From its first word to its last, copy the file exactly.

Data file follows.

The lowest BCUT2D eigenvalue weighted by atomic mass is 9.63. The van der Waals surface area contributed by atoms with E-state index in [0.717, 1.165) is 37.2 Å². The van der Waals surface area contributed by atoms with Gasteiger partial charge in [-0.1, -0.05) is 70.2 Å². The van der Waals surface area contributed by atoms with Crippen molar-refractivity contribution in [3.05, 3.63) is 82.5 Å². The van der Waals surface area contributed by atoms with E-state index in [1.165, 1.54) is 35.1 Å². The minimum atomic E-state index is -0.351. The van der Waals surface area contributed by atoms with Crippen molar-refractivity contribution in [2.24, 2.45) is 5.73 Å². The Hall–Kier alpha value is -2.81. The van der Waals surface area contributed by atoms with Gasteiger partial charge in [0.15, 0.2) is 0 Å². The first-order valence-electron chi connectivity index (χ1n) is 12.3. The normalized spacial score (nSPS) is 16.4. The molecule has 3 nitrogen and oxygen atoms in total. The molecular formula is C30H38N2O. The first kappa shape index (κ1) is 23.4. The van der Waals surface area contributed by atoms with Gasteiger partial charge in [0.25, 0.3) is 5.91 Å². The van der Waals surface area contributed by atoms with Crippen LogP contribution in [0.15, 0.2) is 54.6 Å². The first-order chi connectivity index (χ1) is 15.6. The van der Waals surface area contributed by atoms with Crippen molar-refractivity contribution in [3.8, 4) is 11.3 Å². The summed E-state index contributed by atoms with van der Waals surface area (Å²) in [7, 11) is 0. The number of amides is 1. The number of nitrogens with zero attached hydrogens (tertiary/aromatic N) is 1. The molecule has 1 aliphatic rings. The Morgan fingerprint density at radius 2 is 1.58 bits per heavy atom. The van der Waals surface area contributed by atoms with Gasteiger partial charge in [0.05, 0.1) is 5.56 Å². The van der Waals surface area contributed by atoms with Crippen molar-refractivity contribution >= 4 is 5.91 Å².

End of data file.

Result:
The lowest BCUT2D eigenvalue weighted by atomic mass is 9.63. The van der Waals surface area contributed by atoms with E-state index in [0.717, 1.165) is 37.2 Å². The van der Waals surface area contributed by atoms with Gasteiger partial charge in [-0.1, -0.05) is 70.2 Å². The van der Waals surface area contributed by atoms with Crippen molar-refractivity contribution in [3.05, 3.63) is 82.5 Å². The van der Waals surface area contributed by atoms with E-state index in [1.165, 1.54) is 35.1 Å². The minimum atomic E-state index is -0.351. The van der Waals surface area contributed by atoms with Crippen molar-refractivity contribution in [2.24, 2.45) is 5.73 Å². The Hall–Kier alpha value is -2.81. The van der Waals surface area contributed by atoms with Gasteiger partial charge in [0.15, 0.2) is 0 Å². The first-order valence-electron chi connectivity index (χ1n) is 12.3. The normalized spacial score (nSPS) is 16.4. The molecule has 3 nitrogen and oxygen atoms in total. The molecular formula is C30H38N2O. The first kappa shape index (κ1) is 23.4. The van der Waals surface area contributed by atoms with Gasteiger partial charge in [0.25, 0.3) is 5.91 Å². The van der Waals surface area contributed by atoms with Crippen LogP contribution in [0.15, 0.2) is 54.6 Å². The first-order chi connectivity index (χ1) is 15.6. The van der Waals surface area contributed by atoms with Crippen molar-refractivity contribution in [3.8, 4) is 11.3 Å². The summed E-state index contributed by atoms with van der Waals surface area (Å²) in [7, 11) is 0. The number of amides is 1. The number of nitrogens with zero attached hydrogens (tertiary/aromatic N) is 1. The molecule has 1 aliphatic rings. The Morgan fingerprint density at radius 2 is 1.58 bits per heavy atom. The van der Waals surface area contributed by atoms with Gasteiger partial charge in [0.05, 0.1) is 5.56 Å². The van der Waals surface area contributed by atoms with Crippen molar-refractivity contribution >= 4 is 5.91 Å².